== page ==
Intuitively, we would expect pronounced allocation benefits across factors that have low correlation with each other. As shown in Figure 1, the correlation of the relative returns of the four smart-factor indexes over the cap-weighted benchmark is far below 1. This entails in particular that a combination of these indexes would lower the overall tracking error of the portfolio significantly. On a side note, the same analysis done conditionally for either bull or bear market regimes leads to similar results. More generally, in an asset allocation context, Ilmanen and Kizer  have showed that factor diversification was more effective than the traditional asset-class diversification method, and that the benefits of factor diversification are still very meaningful for long-only investors.
Moreover, investors may benefit from allocating across factors in terms of implementation. Some of the trades necessary to pursue exposure to different factors may actually cancel each other out. Consider the example of an investor who pursues an allocation across a value and a momentum tilt. If some of the low-valuation stocks with high weights in the value strategy start to rally, their weight in the momentum-tilted portfolio will tend to increase at the same time as their weight in the value-tilted portfolio will tend to decrease. The effects will not cancel out completely, but some reduction in turnover can be expected through such natural crossing effects.
We now turn to a detailed analysis of the two key benefits of multifactor allocations; namely, the performance benefits and the implementation benefits.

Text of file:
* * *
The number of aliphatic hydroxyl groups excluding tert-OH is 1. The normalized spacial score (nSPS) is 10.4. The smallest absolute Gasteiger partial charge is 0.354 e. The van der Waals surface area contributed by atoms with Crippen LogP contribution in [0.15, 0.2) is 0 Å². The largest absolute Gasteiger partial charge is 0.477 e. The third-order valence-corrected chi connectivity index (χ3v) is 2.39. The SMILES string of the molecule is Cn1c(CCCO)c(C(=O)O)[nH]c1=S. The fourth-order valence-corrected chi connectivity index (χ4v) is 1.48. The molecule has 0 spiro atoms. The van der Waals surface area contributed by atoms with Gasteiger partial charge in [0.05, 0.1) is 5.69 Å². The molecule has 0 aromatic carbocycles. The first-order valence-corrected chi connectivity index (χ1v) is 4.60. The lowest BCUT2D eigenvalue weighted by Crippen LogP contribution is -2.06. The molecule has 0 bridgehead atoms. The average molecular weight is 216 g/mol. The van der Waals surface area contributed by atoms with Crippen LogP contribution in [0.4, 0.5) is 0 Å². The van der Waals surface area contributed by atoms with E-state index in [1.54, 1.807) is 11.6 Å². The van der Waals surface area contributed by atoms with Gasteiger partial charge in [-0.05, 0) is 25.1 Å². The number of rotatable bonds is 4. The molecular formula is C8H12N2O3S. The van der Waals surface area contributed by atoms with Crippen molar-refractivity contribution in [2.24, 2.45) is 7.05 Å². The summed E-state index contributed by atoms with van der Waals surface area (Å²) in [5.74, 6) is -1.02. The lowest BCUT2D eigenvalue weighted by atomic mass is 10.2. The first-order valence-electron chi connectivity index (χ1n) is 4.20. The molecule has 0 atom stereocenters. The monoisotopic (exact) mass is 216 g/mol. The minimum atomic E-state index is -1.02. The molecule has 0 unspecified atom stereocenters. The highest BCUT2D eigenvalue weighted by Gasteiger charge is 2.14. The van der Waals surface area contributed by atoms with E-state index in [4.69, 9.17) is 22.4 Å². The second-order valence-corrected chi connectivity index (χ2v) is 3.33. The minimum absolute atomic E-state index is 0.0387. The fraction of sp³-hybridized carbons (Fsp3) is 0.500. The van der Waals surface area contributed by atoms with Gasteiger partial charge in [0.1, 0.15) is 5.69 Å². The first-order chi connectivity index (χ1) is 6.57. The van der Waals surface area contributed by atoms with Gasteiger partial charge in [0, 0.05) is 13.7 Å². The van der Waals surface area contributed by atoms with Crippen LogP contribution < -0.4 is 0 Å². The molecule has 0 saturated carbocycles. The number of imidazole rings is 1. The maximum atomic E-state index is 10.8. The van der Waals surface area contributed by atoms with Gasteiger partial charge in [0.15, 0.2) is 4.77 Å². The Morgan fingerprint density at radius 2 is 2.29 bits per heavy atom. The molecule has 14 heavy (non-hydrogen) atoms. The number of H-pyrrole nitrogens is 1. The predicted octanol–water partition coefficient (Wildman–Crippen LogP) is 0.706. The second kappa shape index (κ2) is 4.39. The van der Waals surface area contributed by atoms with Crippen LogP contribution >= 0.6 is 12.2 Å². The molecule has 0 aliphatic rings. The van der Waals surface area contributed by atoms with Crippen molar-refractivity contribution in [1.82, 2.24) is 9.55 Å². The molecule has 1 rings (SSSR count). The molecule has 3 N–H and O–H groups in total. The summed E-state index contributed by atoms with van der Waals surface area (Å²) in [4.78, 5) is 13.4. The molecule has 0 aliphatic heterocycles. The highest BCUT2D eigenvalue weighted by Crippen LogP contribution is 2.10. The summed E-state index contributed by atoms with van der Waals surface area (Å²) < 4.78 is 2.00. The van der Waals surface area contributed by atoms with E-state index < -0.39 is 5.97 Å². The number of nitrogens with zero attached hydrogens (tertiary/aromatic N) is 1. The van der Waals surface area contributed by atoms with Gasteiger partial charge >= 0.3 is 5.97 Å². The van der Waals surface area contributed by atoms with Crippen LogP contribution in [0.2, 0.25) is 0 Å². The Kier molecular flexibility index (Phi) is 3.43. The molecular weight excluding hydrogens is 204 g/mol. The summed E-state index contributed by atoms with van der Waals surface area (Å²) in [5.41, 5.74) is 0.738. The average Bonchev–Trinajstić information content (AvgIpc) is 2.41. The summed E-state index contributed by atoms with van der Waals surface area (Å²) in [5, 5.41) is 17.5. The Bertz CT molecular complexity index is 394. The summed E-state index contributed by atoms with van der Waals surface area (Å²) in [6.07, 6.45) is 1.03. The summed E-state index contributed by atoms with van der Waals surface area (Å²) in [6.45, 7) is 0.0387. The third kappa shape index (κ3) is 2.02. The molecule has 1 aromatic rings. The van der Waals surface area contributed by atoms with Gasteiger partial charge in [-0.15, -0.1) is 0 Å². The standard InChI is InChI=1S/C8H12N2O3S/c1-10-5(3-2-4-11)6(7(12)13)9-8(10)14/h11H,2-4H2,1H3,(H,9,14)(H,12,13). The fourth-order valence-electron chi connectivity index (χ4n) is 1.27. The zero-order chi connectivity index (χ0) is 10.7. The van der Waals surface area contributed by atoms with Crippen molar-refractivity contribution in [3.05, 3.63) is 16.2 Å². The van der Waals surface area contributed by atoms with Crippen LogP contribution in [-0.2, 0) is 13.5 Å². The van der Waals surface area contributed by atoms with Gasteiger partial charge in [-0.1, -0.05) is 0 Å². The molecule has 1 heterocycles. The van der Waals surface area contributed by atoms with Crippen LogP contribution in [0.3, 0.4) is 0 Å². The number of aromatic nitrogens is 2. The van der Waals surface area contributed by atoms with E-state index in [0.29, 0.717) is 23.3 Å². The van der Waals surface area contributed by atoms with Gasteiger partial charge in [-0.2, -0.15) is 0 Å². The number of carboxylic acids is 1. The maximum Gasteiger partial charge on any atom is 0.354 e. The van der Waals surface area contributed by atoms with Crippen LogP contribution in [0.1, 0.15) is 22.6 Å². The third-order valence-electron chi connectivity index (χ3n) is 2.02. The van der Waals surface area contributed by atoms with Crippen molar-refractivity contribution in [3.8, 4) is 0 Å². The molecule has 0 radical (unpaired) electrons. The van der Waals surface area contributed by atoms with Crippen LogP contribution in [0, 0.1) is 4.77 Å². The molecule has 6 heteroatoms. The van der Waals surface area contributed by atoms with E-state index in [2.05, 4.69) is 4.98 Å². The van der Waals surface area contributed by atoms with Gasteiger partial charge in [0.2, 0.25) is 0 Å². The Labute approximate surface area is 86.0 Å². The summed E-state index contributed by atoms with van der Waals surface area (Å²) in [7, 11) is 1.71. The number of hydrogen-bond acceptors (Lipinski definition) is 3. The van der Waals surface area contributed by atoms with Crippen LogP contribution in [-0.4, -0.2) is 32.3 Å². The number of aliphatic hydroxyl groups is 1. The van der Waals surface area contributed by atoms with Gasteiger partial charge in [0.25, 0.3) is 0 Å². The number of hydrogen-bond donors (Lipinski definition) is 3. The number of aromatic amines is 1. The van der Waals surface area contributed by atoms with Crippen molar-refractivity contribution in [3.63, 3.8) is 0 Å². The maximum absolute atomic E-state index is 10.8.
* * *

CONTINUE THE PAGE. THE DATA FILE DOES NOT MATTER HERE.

Performance Benefits Of Allocating Across Factors
Investors may use allocation across factor tilts to target an absolute (Sharpe ratio, volatility) or relative (information ratio, tracking error with respect to broad cap-weighted index) risk objective. We show in Figure 2 the performance and risk characteristics of two multi-beta allocations in the U.S. stock market over a 40-year track record and in the developed excluding U.S. universe over the last 10 years. The first one is an equal-weight allocation of the four smart-factor indexes (low volatility; midcap; value; and momentum). This allocation is an example of a simple and robust allocation to smart factors, which is efficient in terms of absolute risk. The second one combines the four smart-factor indexes so as to obtain equal contributions (see Maillard et al. ) to the tracking error risk from each component index. This approach is an example allocation with a relative risk objective consistent with risk-parity investing.4 Both multi-beta allocations are rebalanced quarterly. Of course, the multi-beta multi-strategy equal weight (EW) and equal risk contribution (ERC) indexes are starting points in smart-factor allocation. More sophisticated allocation approaches (e.g., conditional strategies, or strategies that are not agnostic on the rewards of the different smart-factor indexes) can be deployed using smart-factor indexes as ingredients to reach more specific investment objectives (see Amenc et al. [2014b]).